Sen. Tim Scott Set To Announce Presidential Campaign

tim scott presidential announcement
Gage Skidmore from Peoria, AZ, United States of America, CC BY-SA 2.0 <>, via Wikimedia Commons

When Sen. Tim Scott announces his candidacy for president, the South Carolina Republican will try something slightly unusual: He will sell voters on a vision of hope and national reconciliation, rather than the populist grievance currently fueling his competition at the top of the polls.

No one in Washington doubts the messenger. The party looked to Scott, an eloquent orator and the only Black Republican in the Senate, to offer their rebuttal to President Biden’s first address to Congress. The question is whether a primary electorate wants the message.

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“I think the country is ready,” said South Dakota Sen. Mike Rounds who became the first member of Congress to endorse Scott this week and who told RealClearPolitics he encouraged Scott to run “well over two years ago.”

“He’s not pointing out our differences. He’s pointing out the good in our country and the opportunities of a united country,” Rounds said of the messenger, likening those attributes to “what Ronald Reagan had.” Of the message itself, one that often sounds like a revival sermon, the senator said, “I think the country is ready for it.” In his estimation, “people are tired of the bickering.”

Scott confided in Rounds that he was “considering” a run, but at the beginning of the Biden presidency, he still needed to do “the pre-work.” Now two years later, according to sources familiar with the plan, that preparation is complete. The senator has sharpened his message. He has built a team. Even as former President Donald Trump sits at 56% in the RealClearPolitics Average, those around him are confident that he can win the nomination.

Scott is expected to kick off his campaign Monday during a rally in Charleston, where campaign staff have already set up headquarters. It is a decision with natural and strategic significance. The state hosts the third-in-the-nation primary, and sources familiar with the plan say that gives the Palmetto State’s chosen son a built-in advantage: The Republican electorate there has already voted for him three times. He won his race last year by 25 points, carrying six of seven congressional districts.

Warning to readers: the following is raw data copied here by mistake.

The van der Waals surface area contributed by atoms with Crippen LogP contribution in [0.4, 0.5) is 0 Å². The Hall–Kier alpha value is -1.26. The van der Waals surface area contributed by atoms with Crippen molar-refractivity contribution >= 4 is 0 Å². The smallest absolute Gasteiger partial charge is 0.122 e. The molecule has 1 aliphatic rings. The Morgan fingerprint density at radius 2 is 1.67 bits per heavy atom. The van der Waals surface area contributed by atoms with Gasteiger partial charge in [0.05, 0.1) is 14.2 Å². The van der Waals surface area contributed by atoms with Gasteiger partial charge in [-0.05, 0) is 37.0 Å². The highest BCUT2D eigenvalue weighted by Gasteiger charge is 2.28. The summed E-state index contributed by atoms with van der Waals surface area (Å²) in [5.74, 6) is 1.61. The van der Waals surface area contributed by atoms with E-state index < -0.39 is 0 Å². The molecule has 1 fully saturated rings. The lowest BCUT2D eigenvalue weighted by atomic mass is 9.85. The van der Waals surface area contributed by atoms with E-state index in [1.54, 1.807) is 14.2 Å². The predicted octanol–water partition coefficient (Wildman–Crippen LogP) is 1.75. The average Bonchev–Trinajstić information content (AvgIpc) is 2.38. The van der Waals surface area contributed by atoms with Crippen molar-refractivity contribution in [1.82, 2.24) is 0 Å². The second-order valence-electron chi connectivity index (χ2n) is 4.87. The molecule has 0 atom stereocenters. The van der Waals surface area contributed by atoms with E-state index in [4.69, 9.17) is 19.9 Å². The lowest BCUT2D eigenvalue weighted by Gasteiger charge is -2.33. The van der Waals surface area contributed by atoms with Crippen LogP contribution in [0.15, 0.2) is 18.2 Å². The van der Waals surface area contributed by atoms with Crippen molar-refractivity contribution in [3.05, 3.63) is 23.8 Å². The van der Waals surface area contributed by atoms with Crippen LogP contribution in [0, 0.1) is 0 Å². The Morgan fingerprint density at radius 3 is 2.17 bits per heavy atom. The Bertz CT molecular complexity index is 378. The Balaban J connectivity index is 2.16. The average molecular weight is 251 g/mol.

The senator will then travel to Iowa and New Hampshire, where he is set to purchase $6 million worth of broadcast TV, cable, and radio ads. Axios reports that campaign commercials will play on a loop until the first GOP primary debate in August. Many voters in those states already know him.

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“I’m very optimistic that that message of hope and opportunity, for bringing people together, is what we need in this country,” Scott told RCP after a trip to Iowa last year. “I think people are desperate for it –they are thirsty for something fresh and new.”

Scott won’t try to remake the electorate or push the policy envelope, according to sources familiar with his thinking. He has a reputation as a staunch conservative, earning “A” grades from the likes of Heritage Action, the National Rifle Association, and the anti-abortion group Susan B. Anthony List. Rather than break new ground, sources close to the senator say he will seek to personalize policy.

“When Republicans start having debates, all the candidates are going to agree on 95% of the issues, and the remaining 5% are unlikely to make a difference,” said Alex Conant, a Republican strategist and former adviser on Sen. Marco Rubio’s 2016 presidential campaign. What makes the difference? Conant replied, “Who is the best communicator.”

Scott often shares his faith and story of growing up black and poor in the south. In a video announcing a presidential exploratory committee last month, the senator said his life “disproves the lies” of Democrats who seek to “weaponize race to divide us.”

“I was raised by a single mother in poverty. The spoons in our apartment were plastic, not silver. But we had faith, we put in the work. And we had an unwavering belief that we too, could live the American dream. I know America is a land of opportunity, not a land of oppression,” he said. “I’ve lived it.”